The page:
Art Brut II

Blue Birds in the Tree-Scottie Wilson ca 1960
Blue Birds in the Tree-Scottie Wilson ca 1960

One of my more popular posts, and a piece that I have a special fondness for is Art Brut, which highlighted the work of visionary/outsider artists without formal training, many of whom were institutionalised for mental illness. This was followed shortly after by tangentially related posts on The Postman Cheval’s Ideal Palace and the Acid Cats of Louis Wain, again pieces I am quite tender about,  if only because I got to indulge my penchant for purple prose (anyone for a spot of hallucinated decorative splendour?), while showcasing truly exceptional art and architecture.

So after a delayed interval, (a butterfly for a mind), here are more artists driven by an urgent inner necessity to create intensely luminous works of art.

Friedrich Schröder-Sonnenstern

Born in East Prussia (now Russia) Friedrich Schroder was sent to a juvenile delinquent facility at the age of 14 and was committed to an asylum at 17. During the 1920’s he founded a cult, though any money raised went to feeding the destitute ruined by the hyper-inflation of the time. In 1930 he was institutionalised again for debt and working as a conman, posing as Dr Eliot Gnass von Sonnenstern (Sun Star). It was during this period that he met an artist who encouraged him to draw. During WWII he spent further time in prison and labour camps. Friedrich’s allegorical drawings and paintings ladened with erotic symbolism was lauded by the artist and critic Jean Dubuffet, the man responsible for coining the phrase Art Brut.

Schonwarsia Mondmarchen-Friedrich Schröder-Sonnenstern 1954
Schonwarsia Mondmarchen-Friedrich Schröder-Sonnenstern-1954
The-Demoness-of-Urgency-Friedrich Schroder-Sonnenstern-1958
The-Demoness-of-Urgency-Friedrich Schroder-Sonnenstern 1958
The Moon-Moralistic Veneration of the Artist's Bones - Friedrich Schröder- Sonnenstern
The Moon-Moralistic Veneration of the Artist’s Bones – Friedrich Schröder- Sonnenstern

Consuelo González Amezcua

Born in Mexico, Consuelo (Chelo) Amezcua moved to Del Rio, Texas at the age of five where she was remain for the rest of her life, working at the local department store selling candy. She won a scholarship to study art in Mexico City but her father died, leading her to forfeit the scholarship so that she could remain with her family. Known locally as an eccentric, her family paid little interest in her drawings and poetry (which is frequently incorporated in her art), though at the age of 65 she was the subject of her first exhibition. Chelo’s work is characterised by biblical imagery, Mexican folklore and stunning filigree decorative motifs.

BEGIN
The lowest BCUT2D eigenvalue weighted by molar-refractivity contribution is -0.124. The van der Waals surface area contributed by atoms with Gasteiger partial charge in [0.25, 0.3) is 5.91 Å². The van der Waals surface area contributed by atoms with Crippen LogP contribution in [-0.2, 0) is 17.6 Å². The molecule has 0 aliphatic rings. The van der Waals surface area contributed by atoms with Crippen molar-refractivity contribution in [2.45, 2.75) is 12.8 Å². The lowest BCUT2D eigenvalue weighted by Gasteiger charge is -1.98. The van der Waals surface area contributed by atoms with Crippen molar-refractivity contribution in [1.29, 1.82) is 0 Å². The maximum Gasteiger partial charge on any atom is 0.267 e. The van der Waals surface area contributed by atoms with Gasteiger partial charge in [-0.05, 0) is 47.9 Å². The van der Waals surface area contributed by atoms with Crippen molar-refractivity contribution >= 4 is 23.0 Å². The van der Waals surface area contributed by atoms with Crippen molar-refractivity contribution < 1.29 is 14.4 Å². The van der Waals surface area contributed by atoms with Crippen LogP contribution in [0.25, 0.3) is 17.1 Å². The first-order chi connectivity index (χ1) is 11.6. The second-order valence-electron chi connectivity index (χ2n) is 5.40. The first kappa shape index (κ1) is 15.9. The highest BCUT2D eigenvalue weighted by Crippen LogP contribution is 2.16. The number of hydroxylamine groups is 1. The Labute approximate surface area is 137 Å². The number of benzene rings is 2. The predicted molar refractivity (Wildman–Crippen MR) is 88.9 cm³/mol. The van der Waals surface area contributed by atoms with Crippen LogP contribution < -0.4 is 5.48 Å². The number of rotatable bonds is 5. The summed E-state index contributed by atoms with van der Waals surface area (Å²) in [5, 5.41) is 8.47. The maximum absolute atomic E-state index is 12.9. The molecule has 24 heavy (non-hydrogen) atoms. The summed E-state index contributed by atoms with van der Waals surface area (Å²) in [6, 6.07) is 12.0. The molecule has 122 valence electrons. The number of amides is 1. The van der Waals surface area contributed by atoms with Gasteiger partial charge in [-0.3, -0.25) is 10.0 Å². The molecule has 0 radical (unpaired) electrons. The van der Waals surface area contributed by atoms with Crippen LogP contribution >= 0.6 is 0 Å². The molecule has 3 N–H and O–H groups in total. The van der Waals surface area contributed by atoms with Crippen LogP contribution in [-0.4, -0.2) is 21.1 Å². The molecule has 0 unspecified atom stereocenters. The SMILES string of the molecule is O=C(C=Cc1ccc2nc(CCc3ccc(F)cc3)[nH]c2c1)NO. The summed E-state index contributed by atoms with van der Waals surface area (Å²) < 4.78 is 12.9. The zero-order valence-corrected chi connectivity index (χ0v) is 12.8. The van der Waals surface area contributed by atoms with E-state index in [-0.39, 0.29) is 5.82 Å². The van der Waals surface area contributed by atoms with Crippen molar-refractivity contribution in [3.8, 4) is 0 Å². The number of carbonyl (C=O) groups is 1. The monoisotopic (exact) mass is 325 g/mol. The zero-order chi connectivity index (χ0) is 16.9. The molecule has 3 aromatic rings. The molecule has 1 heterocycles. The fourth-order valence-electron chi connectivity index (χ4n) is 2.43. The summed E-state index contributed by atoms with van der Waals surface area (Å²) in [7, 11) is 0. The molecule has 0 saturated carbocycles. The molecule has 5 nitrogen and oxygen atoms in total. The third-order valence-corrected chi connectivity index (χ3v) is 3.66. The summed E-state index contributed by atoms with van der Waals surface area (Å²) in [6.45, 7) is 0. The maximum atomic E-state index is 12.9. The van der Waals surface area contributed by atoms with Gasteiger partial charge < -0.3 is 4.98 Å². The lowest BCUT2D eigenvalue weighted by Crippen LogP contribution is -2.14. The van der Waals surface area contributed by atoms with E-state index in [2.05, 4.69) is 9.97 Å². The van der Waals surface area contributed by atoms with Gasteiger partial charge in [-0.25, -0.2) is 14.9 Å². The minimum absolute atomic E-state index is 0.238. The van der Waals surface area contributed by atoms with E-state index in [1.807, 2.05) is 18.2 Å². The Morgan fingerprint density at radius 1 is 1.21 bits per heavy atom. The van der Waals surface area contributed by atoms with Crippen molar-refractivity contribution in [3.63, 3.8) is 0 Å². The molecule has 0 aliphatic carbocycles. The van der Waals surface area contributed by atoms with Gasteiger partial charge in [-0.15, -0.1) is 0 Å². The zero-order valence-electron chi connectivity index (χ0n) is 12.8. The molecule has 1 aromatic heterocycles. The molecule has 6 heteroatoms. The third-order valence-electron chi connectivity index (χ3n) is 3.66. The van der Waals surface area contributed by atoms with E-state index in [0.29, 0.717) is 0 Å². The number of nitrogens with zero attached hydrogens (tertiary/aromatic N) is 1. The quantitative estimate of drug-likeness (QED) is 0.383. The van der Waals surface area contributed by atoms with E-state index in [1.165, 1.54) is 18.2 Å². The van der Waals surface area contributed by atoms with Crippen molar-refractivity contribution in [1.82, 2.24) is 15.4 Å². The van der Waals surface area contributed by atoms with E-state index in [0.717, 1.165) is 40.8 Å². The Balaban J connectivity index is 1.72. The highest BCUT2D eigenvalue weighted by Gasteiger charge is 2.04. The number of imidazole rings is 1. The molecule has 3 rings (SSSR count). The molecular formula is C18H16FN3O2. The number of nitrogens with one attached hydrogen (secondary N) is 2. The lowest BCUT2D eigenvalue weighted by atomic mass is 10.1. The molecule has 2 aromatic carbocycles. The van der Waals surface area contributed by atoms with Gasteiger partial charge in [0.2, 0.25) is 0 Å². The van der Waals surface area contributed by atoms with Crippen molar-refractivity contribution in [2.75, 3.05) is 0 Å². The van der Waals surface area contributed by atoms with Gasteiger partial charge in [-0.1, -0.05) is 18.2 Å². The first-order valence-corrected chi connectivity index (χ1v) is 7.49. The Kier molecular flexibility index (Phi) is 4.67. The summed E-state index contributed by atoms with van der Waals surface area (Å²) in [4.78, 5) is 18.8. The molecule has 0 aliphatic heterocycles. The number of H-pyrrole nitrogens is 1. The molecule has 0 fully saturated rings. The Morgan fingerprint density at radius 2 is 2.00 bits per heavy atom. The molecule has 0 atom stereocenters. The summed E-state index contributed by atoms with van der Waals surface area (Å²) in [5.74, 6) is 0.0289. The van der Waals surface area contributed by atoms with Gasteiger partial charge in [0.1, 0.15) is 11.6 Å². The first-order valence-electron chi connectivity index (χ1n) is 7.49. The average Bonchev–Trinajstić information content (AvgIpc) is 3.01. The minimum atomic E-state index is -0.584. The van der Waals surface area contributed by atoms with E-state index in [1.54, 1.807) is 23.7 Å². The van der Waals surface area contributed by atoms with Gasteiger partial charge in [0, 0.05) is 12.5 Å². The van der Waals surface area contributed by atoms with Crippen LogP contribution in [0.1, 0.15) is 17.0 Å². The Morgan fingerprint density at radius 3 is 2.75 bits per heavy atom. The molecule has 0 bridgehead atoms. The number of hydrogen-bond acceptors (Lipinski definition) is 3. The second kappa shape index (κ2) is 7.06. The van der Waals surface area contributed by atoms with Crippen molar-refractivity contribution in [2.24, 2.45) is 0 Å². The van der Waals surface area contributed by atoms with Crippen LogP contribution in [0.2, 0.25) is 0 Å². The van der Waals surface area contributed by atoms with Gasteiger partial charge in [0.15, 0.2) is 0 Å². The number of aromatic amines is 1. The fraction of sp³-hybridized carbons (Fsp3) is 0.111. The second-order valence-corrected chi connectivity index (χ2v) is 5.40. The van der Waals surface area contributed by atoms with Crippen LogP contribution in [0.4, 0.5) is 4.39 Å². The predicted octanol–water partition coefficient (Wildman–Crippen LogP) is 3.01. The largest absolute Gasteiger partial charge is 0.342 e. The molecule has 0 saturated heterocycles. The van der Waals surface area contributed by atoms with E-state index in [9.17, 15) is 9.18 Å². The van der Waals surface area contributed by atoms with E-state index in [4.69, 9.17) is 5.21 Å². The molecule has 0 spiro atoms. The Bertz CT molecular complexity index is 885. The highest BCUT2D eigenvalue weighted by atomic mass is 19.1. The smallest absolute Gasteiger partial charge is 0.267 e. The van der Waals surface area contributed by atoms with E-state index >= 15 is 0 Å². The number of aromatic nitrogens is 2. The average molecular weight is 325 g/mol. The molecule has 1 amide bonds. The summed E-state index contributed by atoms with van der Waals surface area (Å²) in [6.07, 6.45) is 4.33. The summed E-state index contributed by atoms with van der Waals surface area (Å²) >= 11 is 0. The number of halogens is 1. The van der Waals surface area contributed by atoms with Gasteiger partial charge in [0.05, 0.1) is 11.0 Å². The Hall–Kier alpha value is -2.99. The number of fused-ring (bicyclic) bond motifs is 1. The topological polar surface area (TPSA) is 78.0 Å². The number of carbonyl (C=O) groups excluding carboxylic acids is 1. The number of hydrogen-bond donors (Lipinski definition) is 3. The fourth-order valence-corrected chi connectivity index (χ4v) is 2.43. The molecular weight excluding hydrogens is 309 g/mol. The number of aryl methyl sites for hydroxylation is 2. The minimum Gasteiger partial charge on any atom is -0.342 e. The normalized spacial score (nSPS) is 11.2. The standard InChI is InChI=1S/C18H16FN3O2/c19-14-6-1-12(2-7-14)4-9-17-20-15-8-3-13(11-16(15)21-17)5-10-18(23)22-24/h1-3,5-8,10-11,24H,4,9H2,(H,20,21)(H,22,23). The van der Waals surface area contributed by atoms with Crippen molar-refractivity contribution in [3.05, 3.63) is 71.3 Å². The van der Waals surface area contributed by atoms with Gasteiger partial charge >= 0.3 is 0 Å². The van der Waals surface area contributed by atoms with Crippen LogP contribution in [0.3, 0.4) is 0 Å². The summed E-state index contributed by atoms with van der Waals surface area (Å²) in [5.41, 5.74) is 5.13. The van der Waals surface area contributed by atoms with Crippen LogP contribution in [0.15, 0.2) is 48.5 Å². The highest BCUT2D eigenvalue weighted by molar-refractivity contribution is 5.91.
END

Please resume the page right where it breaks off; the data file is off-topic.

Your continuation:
McNay Art Institute and Chelo-Consuelo) Gonzalez Amezcuacirca 1967
McNay Art Institute and Chelo-Consuelo Gonzalez Amezcua circa 1967
The_Prophecy-Consuelo González Amezcua 1966
The_Prophecy-Consuelo González Amezcua 1966
Consuelo (Chelo) Gonzalez Amezcua
Consuelo (Chelo) Gonzalez Amezcua

Joseph E.Yoakum

Jospeh E.Yoakum was born in Missouri of African-American, Cherokee and French descent. He joined the circus at nine and worked for Buffalo Bill Cody’s Wild West Show which toured Europe between 1903 to 1906. He served in France during WWI. After the war he travelled throughout North America, Europe, Asia and Australia, working on railroads and as a seaman. Joseph settled in the Southside of Chicago in the late 1920’s, working at various occupations including carpenter, janitor and mechanic. At the age of 72 he was inspired by a dream to start making art, calling it ‘spiritual unfoldment’. During the last decade of his life he produced thousands of anthropomorphic landscapes inspired by his extensive travels.